The voice of the industry is very highly regarded in Japan, collaboration with game designers or publishers is often a way for academia to justify and conduct research. Some recent events in Japan game studies such as the creation of the RCGS at Ritsumeikan University, a project meant to act as a platform for collaboration between academia and the industry, the Replaying Japan conference series, which feature keynotes from the industry every year, and the Press Start conference held in Vancouver in February of 2015[14] are all examples of this situation.

Close collaboration is certainly an effective way to enable research about a media whose industry learnt over time not to disclose its internal practices. For example, it is through collaboration with Nintendo and former Nintendo employee Masayuki Uemura, creator of the Famicom and the Super Famicom and now Chair of the research center, that the RCGS team was able to publish Famicon to sono jidai. However, it is true that, as Inoue states (2007, p. 48), academics should retain some level of independence in order to avoid that game research acquires the connotation that it should predominantly be research profiting to the industry. While convergence may provide researchers with a better understanding of the creative process within the industry, the interests of the latter does not always reflect all the facets from which games and gaming culture can be analysed and critiqued.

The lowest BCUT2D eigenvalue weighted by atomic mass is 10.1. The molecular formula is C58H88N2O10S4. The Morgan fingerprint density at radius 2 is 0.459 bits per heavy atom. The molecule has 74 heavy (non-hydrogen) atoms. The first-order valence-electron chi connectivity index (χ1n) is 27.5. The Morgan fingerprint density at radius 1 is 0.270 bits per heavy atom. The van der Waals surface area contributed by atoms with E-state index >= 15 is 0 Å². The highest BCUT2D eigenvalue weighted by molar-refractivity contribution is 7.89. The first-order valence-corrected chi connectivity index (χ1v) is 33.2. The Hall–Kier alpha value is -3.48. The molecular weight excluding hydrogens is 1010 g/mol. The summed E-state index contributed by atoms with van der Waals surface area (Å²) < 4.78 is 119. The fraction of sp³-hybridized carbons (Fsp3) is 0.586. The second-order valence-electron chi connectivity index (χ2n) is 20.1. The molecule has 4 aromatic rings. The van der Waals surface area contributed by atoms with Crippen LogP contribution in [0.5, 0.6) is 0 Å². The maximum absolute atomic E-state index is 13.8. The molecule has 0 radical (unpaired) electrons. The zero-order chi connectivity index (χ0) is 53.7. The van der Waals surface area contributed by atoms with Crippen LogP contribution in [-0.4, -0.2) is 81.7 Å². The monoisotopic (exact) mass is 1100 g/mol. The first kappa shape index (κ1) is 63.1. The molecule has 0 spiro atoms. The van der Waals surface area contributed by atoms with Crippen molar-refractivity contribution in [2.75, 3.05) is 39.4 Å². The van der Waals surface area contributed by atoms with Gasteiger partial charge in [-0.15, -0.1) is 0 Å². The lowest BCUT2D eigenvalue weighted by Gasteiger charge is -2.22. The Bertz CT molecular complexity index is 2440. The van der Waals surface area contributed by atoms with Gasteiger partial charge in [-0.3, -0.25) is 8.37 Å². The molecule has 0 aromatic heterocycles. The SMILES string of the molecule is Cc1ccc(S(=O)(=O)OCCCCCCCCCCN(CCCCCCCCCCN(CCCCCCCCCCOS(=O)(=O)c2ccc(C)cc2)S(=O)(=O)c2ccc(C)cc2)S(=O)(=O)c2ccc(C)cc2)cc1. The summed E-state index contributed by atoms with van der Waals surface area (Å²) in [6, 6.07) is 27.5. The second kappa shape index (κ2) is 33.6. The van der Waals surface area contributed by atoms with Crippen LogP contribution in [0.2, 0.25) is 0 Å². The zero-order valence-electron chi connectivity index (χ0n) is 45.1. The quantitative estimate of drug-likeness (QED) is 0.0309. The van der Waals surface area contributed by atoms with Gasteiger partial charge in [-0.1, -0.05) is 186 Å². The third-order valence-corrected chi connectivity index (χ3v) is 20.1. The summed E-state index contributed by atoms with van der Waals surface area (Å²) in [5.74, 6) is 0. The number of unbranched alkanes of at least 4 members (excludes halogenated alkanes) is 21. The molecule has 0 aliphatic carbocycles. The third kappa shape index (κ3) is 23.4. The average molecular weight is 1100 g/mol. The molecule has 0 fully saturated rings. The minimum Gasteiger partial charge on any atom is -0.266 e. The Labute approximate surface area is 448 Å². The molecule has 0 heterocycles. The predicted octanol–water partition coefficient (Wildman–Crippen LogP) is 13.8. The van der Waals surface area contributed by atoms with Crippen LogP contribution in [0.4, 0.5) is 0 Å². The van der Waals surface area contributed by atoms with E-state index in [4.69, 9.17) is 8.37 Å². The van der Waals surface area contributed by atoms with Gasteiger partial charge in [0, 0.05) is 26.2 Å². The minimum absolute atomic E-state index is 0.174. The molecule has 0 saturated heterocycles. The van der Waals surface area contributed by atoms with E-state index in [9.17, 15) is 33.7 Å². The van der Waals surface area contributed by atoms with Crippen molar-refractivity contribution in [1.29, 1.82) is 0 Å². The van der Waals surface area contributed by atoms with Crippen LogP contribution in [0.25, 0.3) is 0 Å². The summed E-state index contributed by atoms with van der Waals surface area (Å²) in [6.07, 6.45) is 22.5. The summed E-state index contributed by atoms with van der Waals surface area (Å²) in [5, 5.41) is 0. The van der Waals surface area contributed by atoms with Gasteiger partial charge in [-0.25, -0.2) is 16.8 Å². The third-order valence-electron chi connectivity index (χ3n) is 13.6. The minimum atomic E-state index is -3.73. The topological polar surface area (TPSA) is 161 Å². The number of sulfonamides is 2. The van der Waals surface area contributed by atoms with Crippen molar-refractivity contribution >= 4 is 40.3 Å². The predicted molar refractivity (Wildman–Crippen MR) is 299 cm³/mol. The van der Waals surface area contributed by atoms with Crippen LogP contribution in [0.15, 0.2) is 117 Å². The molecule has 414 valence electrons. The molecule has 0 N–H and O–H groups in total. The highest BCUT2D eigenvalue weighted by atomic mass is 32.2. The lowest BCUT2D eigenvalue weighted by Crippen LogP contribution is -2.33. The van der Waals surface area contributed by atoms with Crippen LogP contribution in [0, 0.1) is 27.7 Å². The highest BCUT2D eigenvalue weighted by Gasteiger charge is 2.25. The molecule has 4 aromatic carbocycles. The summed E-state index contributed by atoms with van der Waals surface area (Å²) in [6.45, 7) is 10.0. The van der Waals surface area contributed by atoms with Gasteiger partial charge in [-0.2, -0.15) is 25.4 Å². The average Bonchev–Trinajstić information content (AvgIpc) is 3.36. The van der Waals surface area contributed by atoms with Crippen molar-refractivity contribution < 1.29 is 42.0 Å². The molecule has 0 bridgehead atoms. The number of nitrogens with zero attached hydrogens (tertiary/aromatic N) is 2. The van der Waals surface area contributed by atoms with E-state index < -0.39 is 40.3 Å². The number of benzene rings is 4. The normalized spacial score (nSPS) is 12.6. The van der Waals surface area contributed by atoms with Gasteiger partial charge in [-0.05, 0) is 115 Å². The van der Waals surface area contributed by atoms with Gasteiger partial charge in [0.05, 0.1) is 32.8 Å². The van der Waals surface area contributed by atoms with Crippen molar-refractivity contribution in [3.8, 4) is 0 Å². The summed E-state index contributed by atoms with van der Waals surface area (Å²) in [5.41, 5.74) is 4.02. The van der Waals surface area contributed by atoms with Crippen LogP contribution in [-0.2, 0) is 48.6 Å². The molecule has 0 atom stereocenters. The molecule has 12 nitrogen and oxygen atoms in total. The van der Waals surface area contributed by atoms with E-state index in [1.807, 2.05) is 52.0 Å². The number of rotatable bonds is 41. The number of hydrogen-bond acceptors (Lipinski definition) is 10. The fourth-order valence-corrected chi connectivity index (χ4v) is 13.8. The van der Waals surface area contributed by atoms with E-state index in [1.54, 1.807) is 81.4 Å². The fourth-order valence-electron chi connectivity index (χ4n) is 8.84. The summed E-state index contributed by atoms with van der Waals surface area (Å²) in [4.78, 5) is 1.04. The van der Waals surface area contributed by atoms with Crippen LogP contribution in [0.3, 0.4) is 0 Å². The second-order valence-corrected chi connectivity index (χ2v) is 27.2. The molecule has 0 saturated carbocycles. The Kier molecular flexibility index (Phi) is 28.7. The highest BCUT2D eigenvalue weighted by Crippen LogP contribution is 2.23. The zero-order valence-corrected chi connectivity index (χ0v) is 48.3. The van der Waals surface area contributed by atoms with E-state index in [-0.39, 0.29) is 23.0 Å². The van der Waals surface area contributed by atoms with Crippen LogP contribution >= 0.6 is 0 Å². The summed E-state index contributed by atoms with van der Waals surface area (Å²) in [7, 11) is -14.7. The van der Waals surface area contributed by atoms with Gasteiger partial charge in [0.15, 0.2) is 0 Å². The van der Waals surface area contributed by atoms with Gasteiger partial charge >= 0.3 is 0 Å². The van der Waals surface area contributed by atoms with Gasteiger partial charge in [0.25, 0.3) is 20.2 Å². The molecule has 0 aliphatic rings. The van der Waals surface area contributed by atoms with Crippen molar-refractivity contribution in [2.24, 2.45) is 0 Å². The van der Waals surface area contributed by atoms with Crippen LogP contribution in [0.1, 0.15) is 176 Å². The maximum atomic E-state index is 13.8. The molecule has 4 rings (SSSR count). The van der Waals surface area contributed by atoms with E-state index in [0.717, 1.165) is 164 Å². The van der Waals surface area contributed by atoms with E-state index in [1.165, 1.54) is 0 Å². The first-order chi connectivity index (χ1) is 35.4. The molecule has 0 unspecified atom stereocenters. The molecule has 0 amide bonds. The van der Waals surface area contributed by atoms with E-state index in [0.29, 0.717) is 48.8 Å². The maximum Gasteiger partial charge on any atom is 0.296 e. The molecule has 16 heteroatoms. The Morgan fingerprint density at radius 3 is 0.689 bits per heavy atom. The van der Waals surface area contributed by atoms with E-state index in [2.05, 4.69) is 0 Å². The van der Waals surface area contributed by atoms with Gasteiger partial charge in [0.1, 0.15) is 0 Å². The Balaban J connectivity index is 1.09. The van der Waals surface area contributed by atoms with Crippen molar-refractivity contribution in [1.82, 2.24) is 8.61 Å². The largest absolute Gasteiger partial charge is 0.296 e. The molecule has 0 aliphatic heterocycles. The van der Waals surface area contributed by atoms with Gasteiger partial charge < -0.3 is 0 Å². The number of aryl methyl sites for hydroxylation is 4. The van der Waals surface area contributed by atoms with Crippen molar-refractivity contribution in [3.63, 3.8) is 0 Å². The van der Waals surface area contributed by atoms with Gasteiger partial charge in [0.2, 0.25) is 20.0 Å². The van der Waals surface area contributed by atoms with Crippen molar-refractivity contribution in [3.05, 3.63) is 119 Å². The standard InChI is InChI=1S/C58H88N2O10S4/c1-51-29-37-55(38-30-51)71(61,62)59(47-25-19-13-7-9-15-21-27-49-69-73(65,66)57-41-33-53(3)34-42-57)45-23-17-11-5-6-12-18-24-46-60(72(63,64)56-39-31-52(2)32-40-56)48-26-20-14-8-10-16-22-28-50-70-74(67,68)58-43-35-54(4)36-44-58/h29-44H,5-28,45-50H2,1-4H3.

But breaking the dichotomy between academic literature and industry-linked research, it is essential to acknowledge the Japanese gamers’ communities and their invaluable research contributions. By visiting certains stands at the Comic Market, by shopping in Akihabara or even just by making a quick internet search, researchers can easily stumble upon a treasure trove of information on Japanese games in the form of encyclopedias, reviews, and other in-depth articles written by dedicated gamers and published either in magazines, web pages or self-funded fanzines over the years. All of these resources which vastly outnumber the work from both academics and the industry, are very valuable to the contemporary game studies researcher as they sometimes provide the first documents that direct the latter to a specific research project. Some of those gamers also act as curators by preserving material that would otherwise be completely lost or unobtainable.